The student media organization of California State University Northridge

Daily Sundial

The student media organization of California State University Northridge

Daily Sundial

The student media organization of California State University Northridge

Daily Sundial

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Music, Theatre departments present ‘ Julius Caesar’

Any wine connoisseur would tell you that drinking wine is an acquired taste. Opera fanatics could say the same for attending an opera for entertainment.

“Julius Caesar,” a production of both the Theatre Department and the Music Department opened in Nordhoff Hall on Oct. 28 at 8 p.m. as a part of a series of six shows.

The theater was about three-fourths full, primarily with mature audience members. A younger crowd could be heard cheering for the entertainers at the end of the performance.

At the beginning of the show, the conductor of the show’s symphony orchestra, David Aks, made his appearance and quickly disappeared to the concealed set for the orchestra. The orchestra gave a phenomenal performance and could have taken over the show if the cast ever had called in sick that night.

The orchestra set the enthusiastic mood for the evening as the actors appeared on stage. Julius Caesar (Vincent Robles) and his admirers were the first to arrive.

G.F. Handel composed the opera more than 200 years ago.

When Caesar sang his solo, he used a technique called a sustained vibrato. For a voice aficionado, this style of opera singing was fantastic. For those who do not understand the amount of skill and training it takes to perform such a task, the lengthy voice inflections are contrary to a discernible majority of modern American music tastes.

The chorus, who also appeared as Caesar’s admirers, was an ensemble of men and women. Many were dressed in scantily designed costumes, and some of the women were dressed in long, flowing dresses. The dress seemed to be reflective of the time period of the ancient Romans.

The female characters of “Julius Caesar” were amazing. When Cornelia (Katherine Karapetian) appeared on stage, her voice was soothing and commanding while she moved with grace across the stage. Her costume was a lovely white gown and her overall appearance was very elegant.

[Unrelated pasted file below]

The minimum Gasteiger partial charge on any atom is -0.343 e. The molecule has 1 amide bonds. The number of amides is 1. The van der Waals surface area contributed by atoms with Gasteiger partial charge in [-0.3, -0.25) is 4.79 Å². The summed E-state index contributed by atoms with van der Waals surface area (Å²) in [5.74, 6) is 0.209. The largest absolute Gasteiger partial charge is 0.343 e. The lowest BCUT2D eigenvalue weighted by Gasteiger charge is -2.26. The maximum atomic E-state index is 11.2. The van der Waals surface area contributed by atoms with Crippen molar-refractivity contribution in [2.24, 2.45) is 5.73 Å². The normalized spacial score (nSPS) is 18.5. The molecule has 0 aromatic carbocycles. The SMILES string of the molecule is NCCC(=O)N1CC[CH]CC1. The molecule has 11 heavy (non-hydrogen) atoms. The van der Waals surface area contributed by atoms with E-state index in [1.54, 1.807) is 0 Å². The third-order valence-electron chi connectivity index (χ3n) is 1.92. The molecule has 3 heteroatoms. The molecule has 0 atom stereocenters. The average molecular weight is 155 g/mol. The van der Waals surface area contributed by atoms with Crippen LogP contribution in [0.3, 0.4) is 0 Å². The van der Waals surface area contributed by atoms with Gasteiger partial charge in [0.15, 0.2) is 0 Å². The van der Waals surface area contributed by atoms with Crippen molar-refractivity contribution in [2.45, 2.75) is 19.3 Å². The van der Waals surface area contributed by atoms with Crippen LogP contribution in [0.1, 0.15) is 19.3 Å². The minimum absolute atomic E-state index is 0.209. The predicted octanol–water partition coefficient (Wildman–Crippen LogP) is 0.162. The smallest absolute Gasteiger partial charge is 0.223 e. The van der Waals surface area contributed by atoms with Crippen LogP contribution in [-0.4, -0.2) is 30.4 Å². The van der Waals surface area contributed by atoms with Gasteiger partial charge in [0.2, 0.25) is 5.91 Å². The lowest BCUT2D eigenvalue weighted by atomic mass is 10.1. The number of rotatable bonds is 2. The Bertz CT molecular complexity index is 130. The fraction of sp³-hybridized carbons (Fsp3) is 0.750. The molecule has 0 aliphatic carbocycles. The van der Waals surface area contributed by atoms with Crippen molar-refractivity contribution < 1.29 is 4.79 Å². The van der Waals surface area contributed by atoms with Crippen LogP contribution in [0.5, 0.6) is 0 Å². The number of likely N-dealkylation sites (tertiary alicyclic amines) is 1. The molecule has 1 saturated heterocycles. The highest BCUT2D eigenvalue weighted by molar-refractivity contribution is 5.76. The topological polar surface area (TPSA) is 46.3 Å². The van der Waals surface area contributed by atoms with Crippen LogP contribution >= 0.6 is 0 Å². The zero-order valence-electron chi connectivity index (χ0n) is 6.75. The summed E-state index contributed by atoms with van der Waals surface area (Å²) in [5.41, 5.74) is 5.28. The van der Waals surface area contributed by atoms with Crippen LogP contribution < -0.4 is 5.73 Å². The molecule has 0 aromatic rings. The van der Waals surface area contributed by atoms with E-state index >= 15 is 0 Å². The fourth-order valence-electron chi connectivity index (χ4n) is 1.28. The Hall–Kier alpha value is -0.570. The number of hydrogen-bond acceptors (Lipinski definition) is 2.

She appeared with Sesto, her son, and they were a very affectionate pair. His performance was animated.

Cleopatra (Ani Maldjian) was awesome as well. Her voice resonated through the theater and was very powerful. She was very passionate about her role as the clever Cleopatra.

Achilla (Jason Choi) and Curio (Travis Haase) were also very good in their roles. The evil villains were great in their roles.

While even those who do not understand opera can appreciate powerful voices, the acting was a sub par perhaps due to too much emotion that made them seem out of character.

As for stage design, there were two sets that consisted of a screen with a projection of Rome on it and three large pyramid-type props with hieroglyphics written on them. The pyramid-type structures were rolled around on stage in different configurations to set up a different scene.

The premise of the story is Caesar’s revenge on the tyrant who beheaded Cornelia’s wife. He then falls in love with a servant girl who is actually Cleopatra, but she has an evil brother who takes over the kingdom.

While the entire opera was sung in Italian, which the cast sang very fluently, the story was written in English through projection over the stage. Trying to follow the story was very difficult. One could follow the story easier by knowing the history of Cleopatra and Caesar first, but going in there blindly might lead one down a confusing path.

Overall, those who sang had very talented voices and the cast was very passionate about what they were doing. Their performance seemed heartfelt and sincere in their devotion to present a good show.

To spend two hours listening to opera, one must love it first.

From Broadway to Nordhoff Hall, opera is an acquired taste. Those who are looking for something new should give it a shot.

“Julius Caesar” will continue to play at Nordhoff Hall on Nov. 4, 5 and 6. Performances will also be held during the spring.

Michael Sullivan can be reached at

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